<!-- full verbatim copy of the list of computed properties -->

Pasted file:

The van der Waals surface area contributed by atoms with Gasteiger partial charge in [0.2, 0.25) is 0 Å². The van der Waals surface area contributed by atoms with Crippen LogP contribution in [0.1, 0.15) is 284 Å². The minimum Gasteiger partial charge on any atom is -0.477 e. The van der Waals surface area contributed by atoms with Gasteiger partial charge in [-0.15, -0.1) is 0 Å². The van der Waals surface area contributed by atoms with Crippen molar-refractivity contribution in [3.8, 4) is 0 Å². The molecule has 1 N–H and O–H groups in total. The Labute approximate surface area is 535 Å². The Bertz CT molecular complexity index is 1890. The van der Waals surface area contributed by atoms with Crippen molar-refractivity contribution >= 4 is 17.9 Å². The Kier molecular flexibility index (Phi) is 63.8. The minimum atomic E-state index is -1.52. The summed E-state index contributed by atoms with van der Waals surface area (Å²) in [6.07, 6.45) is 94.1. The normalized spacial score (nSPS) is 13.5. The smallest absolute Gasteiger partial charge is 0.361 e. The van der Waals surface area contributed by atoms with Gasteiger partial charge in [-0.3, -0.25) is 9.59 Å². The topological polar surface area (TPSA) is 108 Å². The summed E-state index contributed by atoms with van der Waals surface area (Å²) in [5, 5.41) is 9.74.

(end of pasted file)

The van der Waals surface area contributed by atoms with Gasteiger partial charge in [0.2, 0.25) is 0 Å². The van der Waals surface area contributed by atoms with Crippen LogP contribution in [0.1, 0.15) is 284 Å². The minimum Gasteiger partial charge on any atom is -0.477 e. The van der Waals surface area contributed by atoms with Gasteiger partial charge in [-0.15, -0.1) is 0 Å². The van der Waals surface area contributed by atoms with Crippen molar-refractivity contribution in [3.8, 4) is 0 Å². The molecule has 1 N–H and O–H groups in total. The Labute approximate surface area is 535 Å². The Bertz CT molecular complexity index is 1890. The van der Waals surface area contributed by atoms with Crippen molar-refractivity contribution >= 4 is 17.9 Å². The Kier molecular flexibility index (Phi) is 63.8. The minimum atomic E-state index is -1.52. The summed E-state index contributed by atoms with van der Waals surface area (Å²) in [6.07, 6.45) is 94.1. The normalized spacial score (nSPS) is 13.5. The smallest absolute Gasteiger partial charge is 0.361 e. The van der Waals surface area contributed by atoms with Gasteiger partial charge in [-0.3, -0.25) is 9.59 Å². The topological polar surface area (TPSA) is 108 Å². The summed E-state index contributed by atoms with van der Waals surface area (Å²) in [5, 5.41) is 9.74.